Most of the time the state-law classification of an entity and its federal income tax classification match. A corporation will be taxed as a corporation and a partnership will not be taxed, instead merely filing an information return about the income and loss that flows through to its partners. There are, however, intentional and unintentional circumstances that change the default classification.
In 1997, the U.S. Internal Revenue Service issued the “check-the-box” Treasury Regulations, providing that (1) entities formed as corporations (and a long list of corresponding non-U.S. entities) would be taxed as corporations (other than certain exceptions such as REITs or S corporations), and (2) other forms of business entities would default to a non-corporate status but could elect to be taxed as a corporation. A non-corporate entity like a partnership or limited liability company (LLC) with at least two owners would be a partnership and a non-corporate entity with only one owner (i.e., a single member LLC) would be disregarded (i.e., ignored). However, a non-corporate entity can elect to be treated as a corporation (in a filing made no later than 75 days after the desired effective date, which is the same timing as the election to be treated as an S corporation) and can also elect to change back after the fifth anniversary of the election. This provides the opportunity to mix and match forms and tax status so that the flexibility of limited liability companies could also provide the corporate status required by some investments (such as for a real estate investment trust).
There are some pitfalls to the application of the default rules. For example, a limited partnership whose general partner is an LLC owned by a person, whether an individual or an entity, who is also the sole limited partner will not be a partnership for tax purposes, but will be treated as only having one owner and therefore will be ignored, unless either the LLC elects to be classified as a corporation for tax purposes, or the limited partnership makes such election. If the limited partnership does not make an election, and any interest in the GP LLC is acquired by a new person, then suddenly the limited partnership will cease to be disregarded and will be treated as if a new tax partnership were formed, even though no activity occurred at the partnership level.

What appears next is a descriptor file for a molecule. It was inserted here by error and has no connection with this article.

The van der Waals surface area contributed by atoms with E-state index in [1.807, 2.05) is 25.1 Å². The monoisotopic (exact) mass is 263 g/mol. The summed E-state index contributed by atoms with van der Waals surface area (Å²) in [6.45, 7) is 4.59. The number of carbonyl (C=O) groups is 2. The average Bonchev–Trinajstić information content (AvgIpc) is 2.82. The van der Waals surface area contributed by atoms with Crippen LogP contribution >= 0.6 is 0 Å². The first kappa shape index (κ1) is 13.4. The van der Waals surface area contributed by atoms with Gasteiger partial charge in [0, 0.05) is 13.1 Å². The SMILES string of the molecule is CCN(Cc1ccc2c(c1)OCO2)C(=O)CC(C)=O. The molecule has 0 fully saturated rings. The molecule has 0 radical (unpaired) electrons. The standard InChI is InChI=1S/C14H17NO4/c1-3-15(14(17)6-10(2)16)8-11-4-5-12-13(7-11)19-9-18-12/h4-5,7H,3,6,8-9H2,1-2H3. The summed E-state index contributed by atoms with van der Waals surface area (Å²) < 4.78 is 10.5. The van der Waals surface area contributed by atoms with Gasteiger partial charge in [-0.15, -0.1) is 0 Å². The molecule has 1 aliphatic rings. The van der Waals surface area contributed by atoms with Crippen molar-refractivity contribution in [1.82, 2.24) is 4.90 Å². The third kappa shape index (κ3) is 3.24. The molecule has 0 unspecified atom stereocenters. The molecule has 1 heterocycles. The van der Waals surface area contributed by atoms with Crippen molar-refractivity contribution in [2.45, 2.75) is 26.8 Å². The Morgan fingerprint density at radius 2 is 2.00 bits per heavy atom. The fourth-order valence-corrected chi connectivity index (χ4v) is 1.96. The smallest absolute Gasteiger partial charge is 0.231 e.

On the other hand, some states permit a person to be a partner of a partnership or member of an LLC without having any economic interest in the entity; this structure is commonly used in bankruptcy-remote financing vehicles. Such a partner or member is not a partner for federal income tax purposes, so if there is only one other partner or member, then the entity will be considered owned by only a single person and therefore will be disregarded, rather than being treated as a partnership.
The consequences of the flexibility and mismatch of state law and tax status permitted by the Treasury Regulation should be kept in mind while drafting entity documents. Partnerships and LLCs with two or more partners for state-law purposes that are actually disregarded entities do not require, and should not include, the customary partnership tax allocations or “tax matters partner” provisions unless it is likely that a new owner will be admitted that will actually cause the entity to become a tax partnership. It is probably less confusing and more convenient for the initial formation documents to reflect the entity as disregarded from its owner, and to be restated as a tax partnership, if necessary, in order to avoid even more complicated provisions governing tax treatment for alternate tax classifications and provisions related to the formation of a tax partnership. Although tax provisions are sometimes not as scrutinized as other types of provisions in documents, tax returns and entity documents should match with respect to the tax classification to avoid confusion, calls from accountants, and questions from revenue authorities.
This issue should also be considered in preparing transaction documents. The classification for tax purposes of an entity that is a party to, or the subject of, an agreement for the issuance or transfer of equity interests should not be taken at face value, either by buyer, seller or the drafter of the documents. Appropriate review of ownership documents and tax returns should backstop any representation as to the classification, especially because the persons preparing and negotiating the agreements may not be aware of the actual classification.